The Monegro Paper
In a highly quoted Aug 2016 paper by Joel Monegro of Union Square Ventures, the following argument was laid out:
- In the Web, all the ultimate value ended up being captured by the top consumer apps: Google, Amazon and Facebook. Protocols like HTTP and HTML made zero money.
- There are no successful apps in Blockchain. And yet “protocols” such as Bitcoin and Ethereum have made reached hundreds of billions of dollars in market cap.
- Therefore, all the real value clearly goes to protocols not apps.
- The reason for this is that apps are free but create demand for tokens from the protocol. Token prices increase and protocol investors win. QED.
Implicitly or explicitly 95% of all crypto investors that I meet seem to buy into this argument. But the argument, while crystal clear and elegant actually is completely false. It’s a page out of Rhinoceros by Eugene Ionesco.
“All cats are mortal. Socrates is mortal. Therefore Socrates is a cat.”
As clever as both syllogisms are, they are both equally flawed.
In the case of cats A → B and C → B does not imply A → C.
In the case of Protocols, it’s even more devious: Bitcoin is not a protocol, and Ethereum only half is.
Bitcoin is not really a protocol
Let’s start with Bitcoin. Clearly Bitcoin is not an app, since it’s not built on anything and really is just a protocol for how everybody agrees on operating — right?
Wrong. The general usage of the word “protocol” generally implies a “base layer” (such as HTTP) on which other things are built. What is built on top of Bitcoin? Nothing. In fact it is more like a single decentralized application than a base layer protocol. More like a decentralized Paypal as opposed to FTP.
Ethereum is hardly a “base layer” either.
What about Ethereum? Again, this doesn’t feel to me so much like a pure protocol like HTTP, and much more like an app for creating for ICOs. I don’t actually think that many people use Ethereum for apps (there are virually no high volume apps built on Ethereum). I think people buy and sell Ethereum for speculation (first use case) and use it exactly in the same way as Bitcoin (second use case) based solely on its branding in the ICO world.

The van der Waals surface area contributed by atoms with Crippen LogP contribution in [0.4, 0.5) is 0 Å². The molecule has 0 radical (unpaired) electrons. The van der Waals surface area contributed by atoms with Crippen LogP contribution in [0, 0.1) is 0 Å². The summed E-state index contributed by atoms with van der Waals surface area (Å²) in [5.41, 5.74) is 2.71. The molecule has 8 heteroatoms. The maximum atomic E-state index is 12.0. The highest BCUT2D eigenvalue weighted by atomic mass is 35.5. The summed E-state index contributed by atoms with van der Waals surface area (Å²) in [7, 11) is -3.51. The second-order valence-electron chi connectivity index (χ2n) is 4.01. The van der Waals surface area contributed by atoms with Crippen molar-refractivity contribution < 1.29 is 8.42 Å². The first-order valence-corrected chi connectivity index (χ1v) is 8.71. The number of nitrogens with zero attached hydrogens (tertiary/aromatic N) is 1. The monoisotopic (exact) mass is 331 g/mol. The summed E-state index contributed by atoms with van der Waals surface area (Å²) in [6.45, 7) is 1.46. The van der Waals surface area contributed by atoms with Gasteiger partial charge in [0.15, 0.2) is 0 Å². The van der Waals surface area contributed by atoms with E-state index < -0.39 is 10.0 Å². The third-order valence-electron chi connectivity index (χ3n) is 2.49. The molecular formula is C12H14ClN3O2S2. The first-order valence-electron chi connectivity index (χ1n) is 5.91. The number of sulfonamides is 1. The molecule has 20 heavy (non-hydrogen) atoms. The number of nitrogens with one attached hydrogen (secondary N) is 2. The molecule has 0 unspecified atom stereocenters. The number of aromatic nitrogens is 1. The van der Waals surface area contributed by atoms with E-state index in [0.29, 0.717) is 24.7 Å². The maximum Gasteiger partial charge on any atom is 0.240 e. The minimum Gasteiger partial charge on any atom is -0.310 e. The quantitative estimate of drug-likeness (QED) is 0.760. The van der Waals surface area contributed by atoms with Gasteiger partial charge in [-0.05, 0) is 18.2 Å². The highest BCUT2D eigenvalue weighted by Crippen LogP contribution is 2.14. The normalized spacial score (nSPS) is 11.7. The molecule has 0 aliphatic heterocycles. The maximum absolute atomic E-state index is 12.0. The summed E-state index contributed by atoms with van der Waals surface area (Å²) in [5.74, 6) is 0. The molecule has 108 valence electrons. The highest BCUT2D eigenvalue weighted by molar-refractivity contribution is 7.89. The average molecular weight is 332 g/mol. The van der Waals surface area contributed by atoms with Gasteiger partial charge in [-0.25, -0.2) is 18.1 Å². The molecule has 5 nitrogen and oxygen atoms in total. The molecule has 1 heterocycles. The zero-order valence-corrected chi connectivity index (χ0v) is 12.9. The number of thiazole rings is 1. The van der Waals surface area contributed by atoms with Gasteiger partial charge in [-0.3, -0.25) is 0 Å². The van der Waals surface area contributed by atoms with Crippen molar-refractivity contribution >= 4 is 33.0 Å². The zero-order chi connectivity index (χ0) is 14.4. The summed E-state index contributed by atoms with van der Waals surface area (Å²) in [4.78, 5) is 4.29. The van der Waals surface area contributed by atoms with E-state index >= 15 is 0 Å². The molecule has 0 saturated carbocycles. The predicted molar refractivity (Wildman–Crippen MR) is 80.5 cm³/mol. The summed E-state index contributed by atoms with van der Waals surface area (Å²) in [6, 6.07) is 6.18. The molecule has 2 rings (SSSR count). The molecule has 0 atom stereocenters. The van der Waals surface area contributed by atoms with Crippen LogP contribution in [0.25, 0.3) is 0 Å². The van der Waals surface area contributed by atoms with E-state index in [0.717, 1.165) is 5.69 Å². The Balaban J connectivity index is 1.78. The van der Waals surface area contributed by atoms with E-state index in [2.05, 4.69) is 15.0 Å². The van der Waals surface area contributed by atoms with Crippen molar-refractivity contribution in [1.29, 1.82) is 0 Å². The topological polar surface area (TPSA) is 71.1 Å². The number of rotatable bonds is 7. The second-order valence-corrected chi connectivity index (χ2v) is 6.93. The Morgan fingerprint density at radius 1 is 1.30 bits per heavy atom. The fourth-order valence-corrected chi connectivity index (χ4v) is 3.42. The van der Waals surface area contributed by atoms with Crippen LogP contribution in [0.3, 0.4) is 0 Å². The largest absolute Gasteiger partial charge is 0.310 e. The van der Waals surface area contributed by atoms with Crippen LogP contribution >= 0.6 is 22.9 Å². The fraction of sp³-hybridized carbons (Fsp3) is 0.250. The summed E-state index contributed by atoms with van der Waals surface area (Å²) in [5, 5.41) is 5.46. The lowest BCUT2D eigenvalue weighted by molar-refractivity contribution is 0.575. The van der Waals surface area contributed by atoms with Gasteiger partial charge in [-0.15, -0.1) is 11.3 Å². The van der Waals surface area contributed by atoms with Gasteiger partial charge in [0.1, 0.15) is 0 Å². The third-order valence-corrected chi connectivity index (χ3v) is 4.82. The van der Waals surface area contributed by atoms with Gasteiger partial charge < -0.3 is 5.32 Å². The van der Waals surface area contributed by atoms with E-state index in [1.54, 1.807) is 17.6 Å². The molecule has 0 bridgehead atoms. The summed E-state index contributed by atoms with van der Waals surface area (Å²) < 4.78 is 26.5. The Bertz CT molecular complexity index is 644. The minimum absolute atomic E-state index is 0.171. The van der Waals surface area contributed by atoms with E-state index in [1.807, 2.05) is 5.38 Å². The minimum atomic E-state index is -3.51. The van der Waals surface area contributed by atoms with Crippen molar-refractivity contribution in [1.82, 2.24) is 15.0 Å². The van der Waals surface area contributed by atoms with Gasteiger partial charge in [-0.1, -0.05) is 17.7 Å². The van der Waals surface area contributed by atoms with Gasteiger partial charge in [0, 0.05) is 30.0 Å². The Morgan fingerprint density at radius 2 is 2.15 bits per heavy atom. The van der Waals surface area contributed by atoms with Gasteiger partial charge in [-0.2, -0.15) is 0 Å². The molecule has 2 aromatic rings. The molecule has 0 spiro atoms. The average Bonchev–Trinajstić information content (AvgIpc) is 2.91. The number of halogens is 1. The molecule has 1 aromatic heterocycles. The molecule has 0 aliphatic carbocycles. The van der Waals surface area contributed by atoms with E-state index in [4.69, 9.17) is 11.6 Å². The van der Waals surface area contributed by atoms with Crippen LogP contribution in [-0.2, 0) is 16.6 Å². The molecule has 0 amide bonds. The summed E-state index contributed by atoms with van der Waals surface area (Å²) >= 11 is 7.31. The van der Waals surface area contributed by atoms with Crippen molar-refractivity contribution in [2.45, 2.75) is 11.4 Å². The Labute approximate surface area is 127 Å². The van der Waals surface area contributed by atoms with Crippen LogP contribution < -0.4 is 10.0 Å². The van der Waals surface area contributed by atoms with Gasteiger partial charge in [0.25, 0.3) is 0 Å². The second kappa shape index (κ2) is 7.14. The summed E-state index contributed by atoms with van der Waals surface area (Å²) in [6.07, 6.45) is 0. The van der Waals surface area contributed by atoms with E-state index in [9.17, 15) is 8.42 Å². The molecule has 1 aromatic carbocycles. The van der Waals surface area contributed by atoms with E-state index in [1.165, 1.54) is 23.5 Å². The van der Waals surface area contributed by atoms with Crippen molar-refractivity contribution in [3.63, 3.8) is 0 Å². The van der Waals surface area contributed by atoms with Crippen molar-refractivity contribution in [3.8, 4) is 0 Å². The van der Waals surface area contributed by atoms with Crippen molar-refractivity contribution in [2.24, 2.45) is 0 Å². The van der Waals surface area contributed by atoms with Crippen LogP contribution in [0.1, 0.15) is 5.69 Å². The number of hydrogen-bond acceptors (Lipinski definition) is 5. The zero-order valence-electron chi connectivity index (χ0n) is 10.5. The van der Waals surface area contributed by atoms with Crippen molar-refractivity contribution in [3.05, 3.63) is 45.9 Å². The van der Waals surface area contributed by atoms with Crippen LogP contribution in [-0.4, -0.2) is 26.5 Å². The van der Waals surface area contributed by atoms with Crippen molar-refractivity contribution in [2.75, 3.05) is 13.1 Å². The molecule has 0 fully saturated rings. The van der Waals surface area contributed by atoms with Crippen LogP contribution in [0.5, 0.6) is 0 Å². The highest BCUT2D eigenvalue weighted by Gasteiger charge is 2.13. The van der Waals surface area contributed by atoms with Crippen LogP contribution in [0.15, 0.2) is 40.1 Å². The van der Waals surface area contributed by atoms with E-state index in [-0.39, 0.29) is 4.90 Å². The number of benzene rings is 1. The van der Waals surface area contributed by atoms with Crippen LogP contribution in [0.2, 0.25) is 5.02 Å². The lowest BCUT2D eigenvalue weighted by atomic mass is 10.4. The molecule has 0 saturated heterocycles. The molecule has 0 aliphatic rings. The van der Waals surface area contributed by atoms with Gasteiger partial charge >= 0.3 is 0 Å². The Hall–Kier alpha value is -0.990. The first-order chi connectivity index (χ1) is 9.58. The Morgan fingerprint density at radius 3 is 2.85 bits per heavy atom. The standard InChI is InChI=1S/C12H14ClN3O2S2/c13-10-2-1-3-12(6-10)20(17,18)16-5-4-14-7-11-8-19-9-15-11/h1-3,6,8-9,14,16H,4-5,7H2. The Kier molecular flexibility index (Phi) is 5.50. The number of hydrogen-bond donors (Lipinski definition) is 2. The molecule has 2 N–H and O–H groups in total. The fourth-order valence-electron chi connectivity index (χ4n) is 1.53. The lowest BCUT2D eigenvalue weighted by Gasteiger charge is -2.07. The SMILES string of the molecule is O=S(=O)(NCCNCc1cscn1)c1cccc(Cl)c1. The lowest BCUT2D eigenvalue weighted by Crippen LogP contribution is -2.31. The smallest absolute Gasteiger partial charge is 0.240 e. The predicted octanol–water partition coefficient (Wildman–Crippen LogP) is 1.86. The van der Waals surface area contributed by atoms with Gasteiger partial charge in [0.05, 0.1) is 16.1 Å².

So the clever diagram where all these apps are built on top of Bitcoin and Ethereum is a fallacy. There are zero apps built on top of Bitcoin, and at the present time close to zero on Ethereum.
So why is this thinking so dangerous?
This thinking is dangerous, because the subliminal implications is that investors should look to invest mainly in protocols not applications. Time and time again I have heard people in the blockchain world scoff at the mere idea of investing in anything that might actually be used by a consumer. The implicit argument is that “apps are a dime a dozen”. There are millions of apps in the app store, investing in those is a fool’s errand. But if we invest in clever protocols, with ZERO apps currently on them, we will certainly make money.
Augur, to me is a poster child for this kind of thinking. In development for 5 years, it’s a betting protocol with exactly zero users, and a market cap of 436 million dollars (as of April 30 2018). Now Augur may end up doing fine, as any app in the app store may end up being the next Spotify, but in playing with the Augur beta as opposed to the early Spotify beta (circa 2009), there are clear usability differences. One is essentially not only not useful, but hard to see why it has any real advantage over other betting platforms such as BetFair (other than it being more difficult to shut down). The other one was pure joy from day 1.
It’s a protocol with nothing on top of it.
Machine Zone, on the other hand is also doing an ICO. But Machine Zone is a 550 person game studio with massive hits like Game of War and Mobile Strike. It has products people actually love. It is creating a token which will accrue 100% of the value to Machine Zone and close to zero on HashGraph on which it will build its LIT token.
It’s an app with a token.